Secondly, I was very leery of having to produce a story on any sort of schedule, much less a monthly one. I feared running out of ideas. Which, as it turned out, is a real issue with me. I suppose that I could crank out some sort of a story on demand – but it would be work, not fun, and probably not very good. And as I have said already, I don’t like to work. So the idea of having a monthly episode seemed too daunting a prospect to pursue.
Thirdly, I don’t write short stories. And, for the most part, I don’t read them. Even in my heyday of reading science fiction, I read mostly novels. I never subscribed to any of the SF magazines. And the episodes that I ended up writing reflect this anti-short story bias. All were novella length pieces of between 20,000 to 40,000 words. It would have been pretty impossible for me to keep up a monthly pace at that length, unless I had a hundred stories to write already in my head. Which I didn’t.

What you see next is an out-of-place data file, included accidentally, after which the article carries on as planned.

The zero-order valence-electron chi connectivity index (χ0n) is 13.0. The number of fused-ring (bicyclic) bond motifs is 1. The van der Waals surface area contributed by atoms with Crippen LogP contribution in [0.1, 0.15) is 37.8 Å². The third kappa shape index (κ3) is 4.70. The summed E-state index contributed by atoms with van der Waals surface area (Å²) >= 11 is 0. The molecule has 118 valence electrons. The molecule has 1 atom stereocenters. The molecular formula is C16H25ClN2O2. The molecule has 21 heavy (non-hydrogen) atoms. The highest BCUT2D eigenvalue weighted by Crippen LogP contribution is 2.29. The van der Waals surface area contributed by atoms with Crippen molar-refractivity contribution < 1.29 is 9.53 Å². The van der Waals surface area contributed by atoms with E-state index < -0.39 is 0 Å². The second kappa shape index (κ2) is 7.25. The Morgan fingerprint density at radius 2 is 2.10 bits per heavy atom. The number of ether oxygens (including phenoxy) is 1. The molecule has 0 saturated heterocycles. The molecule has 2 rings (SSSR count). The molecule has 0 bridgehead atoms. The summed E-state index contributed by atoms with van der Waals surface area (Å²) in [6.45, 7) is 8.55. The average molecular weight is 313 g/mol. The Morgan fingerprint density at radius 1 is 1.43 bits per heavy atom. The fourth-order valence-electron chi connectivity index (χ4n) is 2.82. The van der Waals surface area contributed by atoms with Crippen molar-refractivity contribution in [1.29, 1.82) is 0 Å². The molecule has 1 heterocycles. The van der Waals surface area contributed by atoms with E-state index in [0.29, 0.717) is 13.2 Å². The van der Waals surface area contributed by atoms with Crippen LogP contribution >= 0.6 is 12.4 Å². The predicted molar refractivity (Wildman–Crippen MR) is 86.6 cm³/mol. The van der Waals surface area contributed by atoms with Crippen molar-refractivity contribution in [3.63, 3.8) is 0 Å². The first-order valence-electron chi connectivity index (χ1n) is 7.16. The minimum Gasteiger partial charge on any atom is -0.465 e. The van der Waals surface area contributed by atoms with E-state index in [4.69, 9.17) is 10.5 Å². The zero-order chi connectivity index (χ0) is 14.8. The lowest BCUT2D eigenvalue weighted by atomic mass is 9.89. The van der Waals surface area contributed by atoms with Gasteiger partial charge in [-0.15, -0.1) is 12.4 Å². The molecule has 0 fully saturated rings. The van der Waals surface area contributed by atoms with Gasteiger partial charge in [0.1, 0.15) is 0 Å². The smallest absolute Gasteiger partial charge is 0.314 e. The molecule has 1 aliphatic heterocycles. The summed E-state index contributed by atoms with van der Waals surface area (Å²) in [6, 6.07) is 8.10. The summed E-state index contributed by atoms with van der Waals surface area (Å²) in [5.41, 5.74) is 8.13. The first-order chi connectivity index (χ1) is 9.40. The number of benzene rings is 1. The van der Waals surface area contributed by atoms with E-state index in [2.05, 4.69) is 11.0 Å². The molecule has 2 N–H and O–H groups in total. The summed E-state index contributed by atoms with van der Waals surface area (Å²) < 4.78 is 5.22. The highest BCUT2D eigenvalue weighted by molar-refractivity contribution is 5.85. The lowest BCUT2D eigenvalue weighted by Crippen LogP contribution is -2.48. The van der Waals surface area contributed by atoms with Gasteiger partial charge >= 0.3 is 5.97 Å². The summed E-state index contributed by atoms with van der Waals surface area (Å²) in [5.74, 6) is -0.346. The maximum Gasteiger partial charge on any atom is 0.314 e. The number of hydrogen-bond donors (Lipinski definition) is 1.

Fourthly, as I have already mentioned when writing about A Summer in Amber, I became aware that I did not write tight, fast, thriller type of stories, or as Sargent Friday might say, ‘Just the story ma’am.” My pace is wordy and leisurely, which is not the type of writing that would lend itself to writing old fashioned Saturday matinee adventure serials. To write a story that would keep readers on pins and needles until the next episode, not only would I need to write differently than I do, but I would have to write in a way that I didn’t care to. Episodic serials usually involve ending with cliffhangers. Which is to say, one writes the first ¾ of the story in one episode, but only the finished the last ¼ in the next episode, along with the first ¾’s of that nest episode… to be concluded in the next, as so on. In short, I would have to forego telling the whole story in the hopes of hooking readers by making them wait for the conclusion in the next episode. As a story teller, I didn’t care to do that. It seemed to be to be unfair to the reader. And as I said before, I don’t write stories that lend themselves to that technique anyway. Nor do I want to.